October 28, 2010

Finding and Serving African-American Clients

I have heard advisors say it so many times that I take it as true: Advisors in general want the dream client, one with seven figures of investable assets and a healthy income

Historically, that wouldn’t describe average members of the African-American community. But Gary Rozier, senior vice president of institutional marketing and client services at Chicago-based Ariel Investments (with whom I had spoken to for my first post on the African-American advisor community), says that things have been changing. Yes, there are artistes, rappers, sports pros with big bucks, but there are also more and more professionals like Rozier himself, and within the community at large, incomes have been rising for a greater number of African-Americans.

“There’s always been a misconception in our community that you need a lot of money to invest,” Rozier says,” but you have now a proliferation of different products that are affordable; at Ariel, you can buy a mutual fund for as cheap as $50 or $25 a month.”

But more than anything else, it is the change in investment management, namely the irreversible dynamic that’s getting rid of defined benefit plans and replacing them with defined contribution plans instead, that Rozier believes is changing the investment outlook of many African-Americans.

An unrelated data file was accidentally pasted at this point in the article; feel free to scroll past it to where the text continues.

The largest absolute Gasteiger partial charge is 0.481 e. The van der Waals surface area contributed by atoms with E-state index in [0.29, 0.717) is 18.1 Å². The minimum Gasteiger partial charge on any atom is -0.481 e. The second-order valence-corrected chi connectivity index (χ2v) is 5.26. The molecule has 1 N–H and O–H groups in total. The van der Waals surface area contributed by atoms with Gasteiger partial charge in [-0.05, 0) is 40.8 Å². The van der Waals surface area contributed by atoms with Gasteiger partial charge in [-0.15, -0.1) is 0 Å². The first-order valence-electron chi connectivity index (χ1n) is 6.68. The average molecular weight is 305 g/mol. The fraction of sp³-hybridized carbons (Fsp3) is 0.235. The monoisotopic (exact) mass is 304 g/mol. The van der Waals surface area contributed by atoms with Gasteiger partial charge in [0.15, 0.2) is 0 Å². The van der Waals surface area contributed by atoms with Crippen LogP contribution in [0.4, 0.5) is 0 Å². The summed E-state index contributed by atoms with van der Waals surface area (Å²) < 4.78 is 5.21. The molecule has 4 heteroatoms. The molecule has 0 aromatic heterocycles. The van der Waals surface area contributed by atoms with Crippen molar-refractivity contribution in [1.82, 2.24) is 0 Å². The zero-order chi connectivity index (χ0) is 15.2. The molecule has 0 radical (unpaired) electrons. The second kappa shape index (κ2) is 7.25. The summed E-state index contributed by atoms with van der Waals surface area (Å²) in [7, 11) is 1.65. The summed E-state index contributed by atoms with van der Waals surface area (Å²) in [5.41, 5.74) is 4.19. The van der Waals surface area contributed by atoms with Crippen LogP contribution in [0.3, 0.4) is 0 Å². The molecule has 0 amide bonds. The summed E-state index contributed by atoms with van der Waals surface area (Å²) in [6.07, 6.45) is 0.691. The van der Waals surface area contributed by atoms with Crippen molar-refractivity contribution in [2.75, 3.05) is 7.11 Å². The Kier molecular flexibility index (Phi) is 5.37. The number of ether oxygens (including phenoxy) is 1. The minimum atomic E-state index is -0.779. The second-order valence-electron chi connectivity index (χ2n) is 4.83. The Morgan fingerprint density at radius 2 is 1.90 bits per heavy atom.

“Historically, a lot of our community worked in public sector jobs with pensions, and in their minds, their employer would take care of their retirement,” he says. “Now, the onus has shifted to the individual, so more African-Americans are having to learn about investing.”

Many more would be encouraged to learn even more if they could learn from someone who looks like them, Rozier says. But anyone can be equally successful in reaching out to them, he says, if they understand certain specifics such as:

  • Most African-Americans have grown up thinking that real estate is the be all and end all in investments.
  • They are not comfortable with idea of the stock market.
  • Many of them take care of their parents so there is a limit on how much they can invest personally.
  • For this community in general, financial education is critical and should be the jumping off point for advisors.

Rozier does believe that a greater number of African-American advisors will kickstart things for the population at large. But his advice to all other advisors is “network, network, network” – with any and every African-American professional associations and even with the local chapters of the National Urban League where many successful African-Americans devote their time to community activities.

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